Making specials a regular part of your offerings is a good idea for a lot of reasons. They keep things interesting for your kitchen staff, waiters and customers; are a great way to use product that might otherwise go to waste; improve relations between the front and back of the house; and, perhaps most importantly, give your waiters a foot in the door to start conversations and establish rapport with customers. . . .
Ten Ways to Increase Your Menu Profitability
Let's look at 10 things you can do, all focused on your menu, to increase your profitability that won't lower the quality of your customers' experiences but will, in one way or another, actually increase it. . . .
Menu Makeover: Do-It-Yourself Menus
(and the Case Against Them): Benny's Bar & Grill, Potomac, Maryland
The more work you do on your own menu -- unless you are a designer-turned-restaurant guy -- the more likely your menu will not look as good as a professionally designed menu. It's just that simple. And while there are tricks you can use to help you get a custom design and still make your changes, the more you want to develop your own menu, the simpler the end product must be.
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No Dumb Questions: Why Does My Food Cost Fluctuate So Much?
Question: Why does my food cost fluctuate so much? I am always higher than industry standard. What should I be doing differently, if anything? . . .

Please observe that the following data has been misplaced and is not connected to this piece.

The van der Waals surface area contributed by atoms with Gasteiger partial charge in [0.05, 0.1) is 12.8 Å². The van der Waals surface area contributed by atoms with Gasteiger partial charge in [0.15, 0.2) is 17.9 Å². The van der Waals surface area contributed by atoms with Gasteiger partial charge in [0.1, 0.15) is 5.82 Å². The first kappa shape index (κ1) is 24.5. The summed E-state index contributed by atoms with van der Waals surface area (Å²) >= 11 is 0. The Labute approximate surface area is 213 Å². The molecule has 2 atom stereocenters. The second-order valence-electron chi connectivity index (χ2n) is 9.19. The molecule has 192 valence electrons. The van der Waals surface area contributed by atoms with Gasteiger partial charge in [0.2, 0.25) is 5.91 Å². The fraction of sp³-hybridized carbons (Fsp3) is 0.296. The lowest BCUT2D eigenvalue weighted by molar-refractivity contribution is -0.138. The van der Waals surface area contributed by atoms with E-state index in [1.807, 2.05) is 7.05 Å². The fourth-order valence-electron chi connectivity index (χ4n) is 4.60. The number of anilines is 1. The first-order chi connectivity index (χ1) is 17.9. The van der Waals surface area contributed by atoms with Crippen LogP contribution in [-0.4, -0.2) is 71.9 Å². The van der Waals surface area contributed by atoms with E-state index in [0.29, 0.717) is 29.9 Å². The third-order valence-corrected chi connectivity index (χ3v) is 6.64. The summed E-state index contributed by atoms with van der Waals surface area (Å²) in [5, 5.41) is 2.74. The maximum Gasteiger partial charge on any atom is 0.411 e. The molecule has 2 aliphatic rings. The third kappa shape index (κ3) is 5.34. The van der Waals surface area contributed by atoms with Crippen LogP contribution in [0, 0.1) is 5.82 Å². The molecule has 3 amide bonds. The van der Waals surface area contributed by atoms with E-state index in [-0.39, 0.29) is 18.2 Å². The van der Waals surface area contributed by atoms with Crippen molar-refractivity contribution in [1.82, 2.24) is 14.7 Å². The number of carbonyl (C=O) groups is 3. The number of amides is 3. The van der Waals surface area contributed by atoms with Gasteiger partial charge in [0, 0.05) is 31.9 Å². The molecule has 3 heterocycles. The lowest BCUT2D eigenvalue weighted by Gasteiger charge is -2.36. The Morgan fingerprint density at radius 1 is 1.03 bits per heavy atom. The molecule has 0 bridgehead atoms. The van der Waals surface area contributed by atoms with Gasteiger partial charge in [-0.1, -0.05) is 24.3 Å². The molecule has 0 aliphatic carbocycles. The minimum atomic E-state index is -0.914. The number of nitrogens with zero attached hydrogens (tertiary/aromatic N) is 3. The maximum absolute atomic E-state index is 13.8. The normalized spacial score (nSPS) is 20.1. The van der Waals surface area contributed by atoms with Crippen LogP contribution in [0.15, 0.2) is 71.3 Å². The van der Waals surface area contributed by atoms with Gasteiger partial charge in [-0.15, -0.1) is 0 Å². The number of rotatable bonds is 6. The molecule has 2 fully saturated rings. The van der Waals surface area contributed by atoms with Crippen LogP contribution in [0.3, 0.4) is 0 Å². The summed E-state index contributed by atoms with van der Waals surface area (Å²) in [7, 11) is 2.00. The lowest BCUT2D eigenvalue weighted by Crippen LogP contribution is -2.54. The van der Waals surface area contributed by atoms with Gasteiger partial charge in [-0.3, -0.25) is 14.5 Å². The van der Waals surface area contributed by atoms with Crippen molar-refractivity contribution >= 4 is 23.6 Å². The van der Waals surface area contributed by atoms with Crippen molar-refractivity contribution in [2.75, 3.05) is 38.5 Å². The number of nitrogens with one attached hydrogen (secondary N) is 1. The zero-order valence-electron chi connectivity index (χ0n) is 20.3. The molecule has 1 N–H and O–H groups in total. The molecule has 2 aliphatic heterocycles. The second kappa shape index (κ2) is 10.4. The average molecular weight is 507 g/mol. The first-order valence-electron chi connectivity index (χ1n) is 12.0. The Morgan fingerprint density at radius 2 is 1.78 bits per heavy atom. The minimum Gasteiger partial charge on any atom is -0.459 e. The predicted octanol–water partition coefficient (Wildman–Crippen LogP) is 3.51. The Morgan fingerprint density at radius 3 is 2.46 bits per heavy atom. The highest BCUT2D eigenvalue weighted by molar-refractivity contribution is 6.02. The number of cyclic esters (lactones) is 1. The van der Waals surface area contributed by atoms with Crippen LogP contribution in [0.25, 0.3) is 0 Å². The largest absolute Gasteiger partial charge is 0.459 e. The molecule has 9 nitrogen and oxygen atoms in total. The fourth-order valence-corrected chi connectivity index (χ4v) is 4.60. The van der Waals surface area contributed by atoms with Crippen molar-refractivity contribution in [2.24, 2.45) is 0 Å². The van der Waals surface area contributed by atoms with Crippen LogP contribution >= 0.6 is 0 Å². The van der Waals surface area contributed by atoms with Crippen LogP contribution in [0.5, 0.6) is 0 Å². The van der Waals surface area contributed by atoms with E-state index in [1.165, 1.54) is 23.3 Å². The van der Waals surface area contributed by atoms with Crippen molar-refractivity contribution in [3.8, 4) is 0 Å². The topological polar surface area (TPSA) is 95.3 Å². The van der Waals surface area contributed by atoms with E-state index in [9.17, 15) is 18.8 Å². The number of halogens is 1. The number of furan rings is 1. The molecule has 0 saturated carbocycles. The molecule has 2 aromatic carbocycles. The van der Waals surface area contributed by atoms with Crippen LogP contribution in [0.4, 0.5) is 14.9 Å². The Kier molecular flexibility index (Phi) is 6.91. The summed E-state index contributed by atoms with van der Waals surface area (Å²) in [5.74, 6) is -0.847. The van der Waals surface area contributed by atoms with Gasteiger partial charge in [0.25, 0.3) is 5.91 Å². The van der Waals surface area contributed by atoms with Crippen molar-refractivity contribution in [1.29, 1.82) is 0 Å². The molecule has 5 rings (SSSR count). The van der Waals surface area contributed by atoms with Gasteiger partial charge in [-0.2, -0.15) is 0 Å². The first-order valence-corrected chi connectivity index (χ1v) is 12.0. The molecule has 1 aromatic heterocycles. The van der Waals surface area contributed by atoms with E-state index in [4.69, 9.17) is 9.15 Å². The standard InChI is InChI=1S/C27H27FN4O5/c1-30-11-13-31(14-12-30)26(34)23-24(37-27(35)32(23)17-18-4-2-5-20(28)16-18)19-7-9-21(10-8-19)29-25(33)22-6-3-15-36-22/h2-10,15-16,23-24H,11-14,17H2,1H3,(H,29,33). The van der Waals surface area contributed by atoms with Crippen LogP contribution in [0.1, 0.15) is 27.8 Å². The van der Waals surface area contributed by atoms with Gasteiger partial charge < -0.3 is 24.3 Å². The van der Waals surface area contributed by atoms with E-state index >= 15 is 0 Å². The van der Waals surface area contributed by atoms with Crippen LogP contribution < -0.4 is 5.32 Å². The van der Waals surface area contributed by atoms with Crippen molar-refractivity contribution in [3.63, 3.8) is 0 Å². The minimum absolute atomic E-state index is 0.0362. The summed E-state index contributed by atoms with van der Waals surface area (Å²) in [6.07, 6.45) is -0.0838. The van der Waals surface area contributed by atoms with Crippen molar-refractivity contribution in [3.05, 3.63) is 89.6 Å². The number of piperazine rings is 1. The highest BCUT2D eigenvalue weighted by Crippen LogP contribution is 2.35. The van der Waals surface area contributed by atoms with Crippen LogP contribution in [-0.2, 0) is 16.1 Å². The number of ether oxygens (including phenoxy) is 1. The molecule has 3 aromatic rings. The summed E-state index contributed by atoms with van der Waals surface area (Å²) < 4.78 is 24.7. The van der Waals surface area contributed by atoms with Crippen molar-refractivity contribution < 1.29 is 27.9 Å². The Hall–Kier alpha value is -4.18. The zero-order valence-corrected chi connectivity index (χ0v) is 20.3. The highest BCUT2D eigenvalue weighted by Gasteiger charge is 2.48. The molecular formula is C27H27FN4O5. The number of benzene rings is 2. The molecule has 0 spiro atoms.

Thrilla From Manila:
Manila Resto of Oshkosh, Wisconsin
Mario and Patricia Ambas have never lived in Manila, Philippines, but they have been influenced by its collision of cultures that started with nearly 300 years of Spanish rule, a Mexican settlement and a powerful Japanese invasion, which ended with the United States governance of the Philippine Islands in 1898 through the Treaty of Paris. . . .
No Dumb Questions: Camera Surveillance Systems
Question: I am considering installing a camera surveillance system, but do not want my staff to feel I have become "Big Brother" watching their every move. . . .
No Dumb Questions: How to Manage Underperforming Restaurant Staff
Question: I am a new manager of a very established restaurant. I inherited a long term kitchen staff member who underperforms and creates trouble. How do I handle this situation? . . .
'Accrual' Accounting and Why It is Preferred for Restaurants
... using the cash basis of accounting in most restaurants would result in potentially significant expenses that are incurred in one month and recorded when paid in a subsequent month. This would render the financial statements of most restaurants useless as tools to monitor and manage the real-time costs, expenses and key margins of the restaurant. . . .
Flatware Selection Considerations
Larry N Andersen, FCSI, principal of Independent Foodservice Design Consultants (IFDC) in Brisbane, Queensland, Australia, believes that there is no single consideration upon which to base a selection. The choice of flatware, he contends, "is a combination of these points which are weighted according to the client's particular needs. Cutlery is generally a restaurant's first impression. . . .
Why Many Independents Are Focusing On Catering and How to Do More in Your Restaurant